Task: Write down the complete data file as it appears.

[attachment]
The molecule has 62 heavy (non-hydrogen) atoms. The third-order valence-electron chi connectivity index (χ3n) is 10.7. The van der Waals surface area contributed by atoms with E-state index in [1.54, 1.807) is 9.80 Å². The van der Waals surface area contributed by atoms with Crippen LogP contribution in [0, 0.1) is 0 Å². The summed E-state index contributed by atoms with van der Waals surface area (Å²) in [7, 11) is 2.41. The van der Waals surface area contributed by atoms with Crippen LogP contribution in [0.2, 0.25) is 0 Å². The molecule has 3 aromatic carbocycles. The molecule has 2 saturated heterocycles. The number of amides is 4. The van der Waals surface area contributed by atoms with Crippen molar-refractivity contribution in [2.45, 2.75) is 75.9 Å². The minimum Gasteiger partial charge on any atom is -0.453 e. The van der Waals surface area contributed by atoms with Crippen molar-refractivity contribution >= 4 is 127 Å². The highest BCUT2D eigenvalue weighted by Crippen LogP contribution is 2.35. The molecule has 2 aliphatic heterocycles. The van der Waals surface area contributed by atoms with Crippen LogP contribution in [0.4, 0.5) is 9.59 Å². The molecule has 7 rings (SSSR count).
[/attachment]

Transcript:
The molecule has 62 heavy (non-hydrogen) atoms. The third-order valence-electron chi connectivity index (χ3n) is 10.7. The van der Waals surface area contributed by atoms with E-state index in [1.54, 1.807) is 9.80 Å². The van der Waals surface area contributed by atoms with Crippen LogP contribution in [0, 0.1) is 0 Å². The summed E-state index contributed by atoms with van der Waals surface area (Å²) in [7, 11) is 2.41. The van der Waals surface area contributed by atoms with Crippen LogP contribution in [0.2, 0.25) is 0 Å². The molecule has 3 aromatic carbocycles. The molecule has 2 saturated heterocycles. The number of amides is 4. The van der Waals surface area contributed by atoms with Crippen molar-refractivity contribution in [2.45, 2.75) is 75.9 Å². The minimum Gasteiger partial charge on any atom is -0.453 e. The van der Waals surface area contributed by atoms with Crippen molar-refractivity contribution >= 4 is 127 Å². The highest BCUT2D eigenvalue weighted by Crippen LogP contribution is 2.35. The molecule has 2 aliphatic heterocycles. The van der Waals surface area contributed by atoms with Crippen LogP contribution in [0.4, 0.5) is 9.59 Å². The molecule has 7 rings (SSSR count).